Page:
Assume that typical, one-time, in-house costs for software and hardware, in addition to the application software itself, would include:
  • NT server—$9,000
  • Server software—$10,000
  • Battery backup—$1,000
  • Firewalls and backup—$15,500

Suppose your firm has five users and the software can be licensed for $4,000 per user at a cost of $20,000. These costs add up to more than $50,000. On top of those costs, add in these expenditures:
  • Maintenance contracts (18 percent of license costs per year)—$10,800/3 years
  • 24x7 technical support—$331,200/3 years
  • Backup and storage—$21,600/3 years

This brings the total cost for this example to more than $400,000 after three years, not including expenses such as customizing and installing the software, training end users, network hardware and connection fees, and Internet access charges.

Now consider the ASP option. Assume your company wants a dedicated server and direct hosting of the application with an ASP firm. After some shopping around, you may be able to come up with a pricing scenario that looks like this:
  • Hosting fees—$4,000 per month ($144,000/3 years)
  • Low-end NT server—$4,000
  • Application rental fees—$45,000/3 years

Along with these reduced charges, the customer would incur no server software, battery backup, firewalls and backup, or up-front application software costs. Likewise, there’s no IS-related backup and storage, 24/7 technical support, or maintenance costs. Therefore, the total ASP-related costs come to less than $200,000 after three years.

Get it on paper
In addition to the immediate cost savings, there are other benefits to the ASP model. For one thing, you gain the advantage of investing into your own business—particularly into core competencies—the money that would have gone into up-front licensing and information system costs. Along with that, ASP customers are usually offered discounted application hosting fees, because ASPs generally obtain volume discounts from companies providing the hosting services.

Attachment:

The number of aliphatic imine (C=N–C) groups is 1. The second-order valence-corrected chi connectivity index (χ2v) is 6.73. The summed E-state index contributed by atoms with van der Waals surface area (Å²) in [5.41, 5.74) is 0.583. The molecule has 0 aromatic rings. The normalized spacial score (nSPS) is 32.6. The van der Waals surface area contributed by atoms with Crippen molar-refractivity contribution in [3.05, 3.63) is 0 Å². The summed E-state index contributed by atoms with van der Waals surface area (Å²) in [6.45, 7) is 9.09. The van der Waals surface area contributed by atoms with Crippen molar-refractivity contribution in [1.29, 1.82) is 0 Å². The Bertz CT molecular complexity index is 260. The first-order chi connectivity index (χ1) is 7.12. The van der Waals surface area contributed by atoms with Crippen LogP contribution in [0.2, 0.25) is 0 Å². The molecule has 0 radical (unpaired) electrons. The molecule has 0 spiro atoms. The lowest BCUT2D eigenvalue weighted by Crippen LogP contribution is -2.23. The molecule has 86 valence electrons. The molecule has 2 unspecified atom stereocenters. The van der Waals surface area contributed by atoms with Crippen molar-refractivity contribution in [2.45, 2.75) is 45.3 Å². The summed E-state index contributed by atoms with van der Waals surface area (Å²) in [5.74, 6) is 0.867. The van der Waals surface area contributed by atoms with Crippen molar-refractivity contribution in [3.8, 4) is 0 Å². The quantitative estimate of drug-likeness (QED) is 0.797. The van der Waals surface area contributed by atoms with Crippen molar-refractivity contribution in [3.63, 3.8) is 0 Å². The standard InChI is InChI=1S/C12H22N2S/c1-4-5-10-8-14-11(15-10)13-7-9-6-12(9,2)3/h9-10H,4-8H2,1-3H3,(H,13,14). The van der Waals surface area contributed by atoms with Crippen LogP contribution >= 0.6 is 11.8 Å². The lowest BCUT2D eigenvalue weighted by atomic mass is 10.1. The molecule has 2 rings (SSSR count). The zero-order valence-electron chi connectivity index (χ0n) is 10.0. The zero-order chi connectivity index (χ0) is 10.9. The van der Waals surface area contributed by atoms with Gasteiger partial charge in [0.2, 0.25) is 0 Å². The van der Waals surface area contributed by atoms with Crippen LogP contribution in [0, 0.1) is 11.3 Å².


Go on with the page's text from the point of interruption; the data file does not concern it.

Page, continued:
But be forewarned that startup ASPs might not have the wherewithal to truly deliver the cost savings they promise. Like many of their clients, they are growing a business and may need to increase fees they charge to offset other operational costs.

Your best bet as an ASP customer, then, is to get the cost analysis—preferably one that uses your own data—in writing. Experts say a compelling ROI analysis is one that is truly quantified, not just bulleted in a slide show presentation or data sheet.

IDC’s Whalen recommends comparing cost analysis with other ASP customers, forming a supply chain of sorts. As that practice grows, potential buyers will line up to contract with ASPs more quickly.

“Customers will be slowly and steadily coming on board and building this market,” Whalen said. “We think that it will take time to build a customer network, where they will pass on the word to one another.”
Are you planning an ASP implementation? Have vendors provided you with a cost analysis? Are you satisfied with what you’ve seen? Give us your thoughts by posting a comment below. If you have a story idea you’d like to share, drop us a note.